“Woolworth Cow” Eats Wire Grass ALEXANDER CALDER, New York sculptor and artist, recently gave an exhibition of his work at the Fifty-sixth Street Galleries. Although many fine works of art were shown, the amusing toy novelties of this versatile craftsman attracted the largest share of attention. Using scraps that may be picked up around any […]
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New "Light Piano" Using Photo Electric Cells Creates All Musical Sounds
ONE of the most amazing musical instruments ever known has been recently invented by Prof. Arthur C. Hardy of the department of physics at the Massachusetts Institute of Technology. The device looks like a grand piano with a three octave keyboard, and it is not much larger than an ordinary card table. It is described by its inventor as: "an instrument in which beams of light and a photo electric cell have been utilized to produce entirely new musical sounds by optical means."
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Home-Built Tracks for Electric Trains
by DICK COLE You'll add immeasurably to the fun you'll get from your toy train if you build these extra tracks and bridges for it. UNDOUBTEDLY thousands of boys throughout the land will be the recipients of electric trains for Christmas. It is safe to say that no other toy offers such a wide field for experimentation. However, the initial gift usually includes only the electric locomotive, a string of cars, and a comparatively short length of oval tracks. The novelty of seeing the train go 'round and 'round soon wears off. In fact, probably two weeks after Christmas, many electric trains will be stored away in the closet—forgotten.
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"Rotolactor" Milks 50 Cows in 12 Minutes
MILKING fifty cows in twelve and a half minutes is the feat performed by a newly devised mechanical milking machine, which is now being employed by the Walker-Bordon Laboratories, of Plainsbury, New Jersey, to milk thrice daily the 1,680 cows owned by the gigantic dairy. The machine, which is called a "Rotolactor," resembles a large merry-go-round, having a platform sixty feet in diameter, making one revolution each 12-1/2 minutes, during which time the milking of each cow is completed.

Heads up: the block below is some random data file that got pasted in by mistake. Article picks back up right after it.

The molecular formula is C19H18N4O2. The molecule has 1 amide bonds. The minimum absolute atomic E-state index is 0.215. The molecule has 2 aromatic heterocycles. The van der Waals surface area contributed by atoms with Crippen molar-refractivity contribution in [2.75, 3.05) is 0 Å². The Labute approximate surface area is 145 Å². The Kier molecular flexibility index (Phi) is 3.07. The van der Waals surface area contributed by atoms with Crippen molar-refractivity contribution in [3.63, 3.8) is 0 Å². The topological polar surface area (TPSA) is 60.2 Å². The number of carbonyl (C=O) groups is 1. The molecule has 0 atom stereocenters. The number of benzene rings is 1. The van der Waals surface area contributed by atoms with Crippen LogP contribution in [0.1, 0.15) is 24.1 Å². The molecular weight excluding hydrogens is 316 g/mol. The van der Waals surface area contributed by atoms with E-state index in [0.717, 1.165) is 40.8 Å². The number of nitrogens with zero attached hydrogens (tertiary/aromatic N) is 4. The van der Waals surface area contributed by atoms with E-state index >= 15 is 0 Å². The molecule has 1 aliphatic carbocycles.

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The FREAK of the Month ~ No. 3 - The Rotor Airship
The FREAK of the Month ~ No. 3 – The Rotor Airship The oddest contraption which has been brought to our attention this month is the rotor airplane designed by Ernst Zeuzem, of Frankfort-on-Main, Germany. The inventor’s model is shown in the inset, while above is an artist’s conception of how the full-size plane would […]
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Radio Milks Cows, Runs Street Cars
THERE seems to be no end to the versatility of radio in these days of electrical and mechanical miracles—not even cows and street cars are immune to the influences of its radiations. As a curtain raiser at the annual radio show held recently in St. Louis, a street car was operated from a distance by a mere man with a radio transmitter in his hand, and a Holstein cow was made to dispense her milk by the medium of radio waves, whether she liked it or not.